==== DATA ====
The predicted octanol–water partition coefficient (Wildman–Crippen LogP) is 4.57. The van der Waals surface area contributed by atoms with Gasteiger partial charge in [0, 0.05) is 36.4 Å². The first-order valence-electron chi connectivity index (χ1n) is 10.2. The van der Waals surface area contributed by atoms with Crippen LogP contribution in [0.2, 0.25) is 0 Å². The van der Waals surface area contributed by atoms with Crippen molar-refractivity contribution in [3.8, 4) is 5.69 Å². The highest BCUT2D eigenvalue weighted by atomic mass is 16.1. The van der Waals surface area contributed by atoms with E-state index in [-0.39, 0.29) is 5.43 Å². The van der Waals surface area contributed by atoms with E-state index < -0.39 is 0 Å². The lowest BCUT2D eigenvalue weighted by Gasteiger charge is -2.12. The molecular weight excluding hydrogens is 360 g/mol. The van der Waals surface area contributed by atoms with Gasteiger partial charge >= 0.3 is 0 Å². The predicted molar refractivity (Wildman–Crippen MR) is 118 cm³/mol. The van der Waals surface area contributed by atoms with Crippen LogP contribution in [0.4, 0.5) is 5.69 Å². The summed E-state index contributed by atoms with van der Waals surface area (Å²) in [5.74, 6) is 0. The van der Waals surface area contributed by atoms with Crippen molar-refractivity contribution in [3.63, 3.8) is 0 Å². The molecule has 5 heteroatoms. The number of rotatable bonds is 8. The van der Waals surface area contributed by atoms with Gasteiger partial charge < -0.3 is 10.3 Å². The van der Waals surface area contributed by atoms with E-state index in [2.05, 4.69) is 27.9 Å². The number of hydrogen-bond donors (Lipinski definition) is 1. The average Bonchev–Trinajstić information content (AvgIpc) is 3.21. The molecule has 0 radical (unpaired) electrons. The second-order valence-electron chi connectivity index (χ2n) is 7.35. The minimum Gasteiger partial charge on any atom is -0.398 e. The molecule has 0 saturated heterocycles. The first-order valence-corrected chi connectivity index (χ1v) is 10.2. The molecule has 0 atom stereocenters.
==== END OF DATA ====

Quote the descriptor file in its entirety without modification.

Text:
The predicted octanol–water partition coefficient (Wildman–Crippen LogP) is 4.57. The van der Waals surface area contributed by atoms with Gasteiger partial charge in [0, 0.05) is 36.4 Å². The first-order valence-electron chi connectivity index (χ1n) is 10.2. The van der Waals surface area contributed by atoms with Crippen LogP contribution in [0.2, 0.25) is 0 Å². The van der Waals surface area contributed by atoms with Crippen molar-refractivity contribution in [3.8, 4) is 5.69 Å². The highest BCUT2D eigenvalue weighted by atomic mass is 16.1. The van der Waals surface area contributed by atoms with E-state index in [-0.39, 0.29) is 5.43 Å². The van der Waals surface area contributed by atoms with E-state index < -0.39 is 0 Å². The lowest BCUT2D eigenvalue weighted by Gasteiger charge is -2.12. The molecular weight excluding hydrogens is 360 g/mol. The van der Waals surface area contributed by atoms with Gasteiger partial charge >= 0.3 is 0 Å². The predicted molar refractivity (Wildman–Crippen MR) is 118 cm³/mol. The van der Waals surface area contributed by atoms with Crippen LogP contribution in [0.4, 0.5) is 5.69 Å². The summed E-state index contributed by atoms with van der Waals surface area (Å²) in [5.74, 6) is 0. The van der Waals surface area contributed by atoms with Crippen molar-refractivity contribution in [3.63, 3.8) is 0 Å². The molecule has 5 heteroatoms. The number of rotatable bonds is 8. The van der Waals surface area contributed by atoms with Gasteiger partial charge < -0.3 is 10.3 Å². The van der Waals surface area contributed by atoms with E-state index in [2.05, 4.69) is 27.9 Å². The number of hydrogen-bond donors (Lipinski definition) is 1. The average Bonchev–Trinajstić information content (AvgIpc) is 3.21. The molecule has 0 radical (unpaired) electrons. The second-order valence-electron chi connectivity index (χ2n) is 7.35. The minimum Gasteiger partial charge on any atom is -0.398 e. The molecule has 0 saturated heterocycles. The first-order valence-corrected chi connectivity index (χ1v) is 10.2. The molecule has 0 atom stereocenters.